RAINWATER: We had a member of our church that was 57, in good health, runs four or five days a week, that died in seven days. I feel like we wanted to come up with a plan that we thought was safe, based on what the medical personnel that are a part of our church were telling us in correlation with the CDC.
EICHER: Typically, the summer months would have also been filled with family vacations to Disney World, mountain towns, beach resorts, or the country’s big cities. Instead many Americans chose to stay home.
That created more business casualties. In August, Sarah Schweinsberg spoke with people around the world who rely on tourism to earn a living.
SARAH SCHWEINSBERG, REPORTER: One survey found nearly half of Americans cancelled their summer trips. Those cancellations reverberated around the world.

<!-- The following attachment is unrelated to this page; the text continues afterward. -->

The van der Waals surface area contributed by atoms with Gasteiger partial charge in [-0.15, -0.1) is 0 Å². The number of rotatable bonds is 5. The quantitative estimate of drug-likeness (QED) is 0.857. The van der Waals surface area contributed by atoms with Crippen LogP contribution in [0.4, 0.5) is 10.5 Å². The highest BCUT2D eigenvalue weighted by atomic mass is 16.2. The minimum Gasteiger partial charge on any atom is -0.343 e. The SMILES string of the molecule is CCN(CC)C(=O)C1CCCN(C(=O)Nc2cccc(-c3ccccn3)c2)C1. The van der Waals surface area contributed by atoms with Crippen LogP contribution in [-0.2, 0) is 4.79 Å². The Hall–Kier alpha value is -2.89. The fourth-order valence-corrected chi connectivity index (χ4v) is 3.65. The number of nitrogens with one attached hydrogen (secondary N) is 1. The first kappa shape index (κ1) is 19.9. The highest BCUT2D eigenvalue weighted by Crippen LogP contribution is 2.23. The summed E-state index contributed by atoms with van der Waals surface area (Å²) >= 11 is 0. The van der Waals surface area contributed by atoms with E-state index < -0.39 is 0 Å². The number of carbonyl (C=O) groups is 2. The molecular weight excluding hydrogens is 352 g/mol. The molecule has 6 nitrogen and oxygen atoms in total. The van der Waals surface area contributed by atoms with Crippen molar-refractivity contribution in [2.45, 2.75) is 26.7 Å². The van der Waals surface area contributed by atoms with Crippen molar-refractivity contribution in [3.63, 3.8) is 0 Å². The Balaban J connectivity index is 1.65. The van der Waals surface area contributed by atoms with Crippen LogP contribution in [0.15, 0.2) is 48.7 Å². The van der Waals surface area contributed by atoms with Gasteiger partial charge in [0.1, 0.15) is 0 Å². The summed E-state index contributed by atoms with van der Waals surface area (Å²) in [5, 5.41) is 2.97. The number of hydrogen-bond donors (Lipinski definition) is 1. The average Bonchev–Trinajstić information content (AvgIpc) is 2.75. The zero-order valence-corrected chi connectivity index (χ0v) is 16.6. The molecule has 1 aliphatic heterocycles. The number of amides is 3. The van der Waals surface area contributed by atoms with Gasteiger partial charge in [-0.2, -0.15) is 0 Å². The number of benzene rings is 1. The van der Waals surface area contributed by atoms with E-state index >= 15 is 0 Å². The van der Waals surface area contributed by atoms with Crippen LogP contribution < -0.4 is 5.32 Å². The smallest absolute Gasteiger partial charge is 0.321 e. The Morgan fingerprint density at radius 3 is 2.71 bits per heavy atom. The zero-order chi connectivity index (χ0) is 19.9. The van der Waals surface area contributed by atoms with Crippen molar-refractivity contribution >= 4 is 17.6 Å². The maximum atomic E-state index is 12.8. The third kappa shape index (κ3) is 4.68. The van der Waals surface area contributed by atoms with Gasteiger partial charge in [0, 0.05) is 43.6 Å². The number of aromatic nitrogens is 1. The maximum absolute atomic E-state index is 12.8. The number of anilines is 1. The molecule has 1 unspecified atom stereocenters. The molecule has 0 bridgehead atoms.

Judith Middlemiss is a sheep farmer in rural North Yorkshire, England. To help pay off her land, she rents out three Airbnb units.
When March lockdowns hit, international and domestic tourists canceled, and her income vanished.
MIDDLEMISS: I had forward bookings of 20,000 pounds, and they just disappeared.
REICHARD: With so much change this year, many people started experiencing the symptoms of anxiety and depression. Long-term isolation and constant uncertainty created more mental-health problems. Sarah Schweinsberg told us about that last month.
SARAH SCHWEINSBERG, REPORTER: In June, the Centers for Disease Control and Prevention conducted a mental health survey. Nearly one-third of American adults reported struggling with symptoms of anxiety and depression. That’s more than double what it was in 2019. And about one-tenth of U.S. adults said they’d considered suicide this year.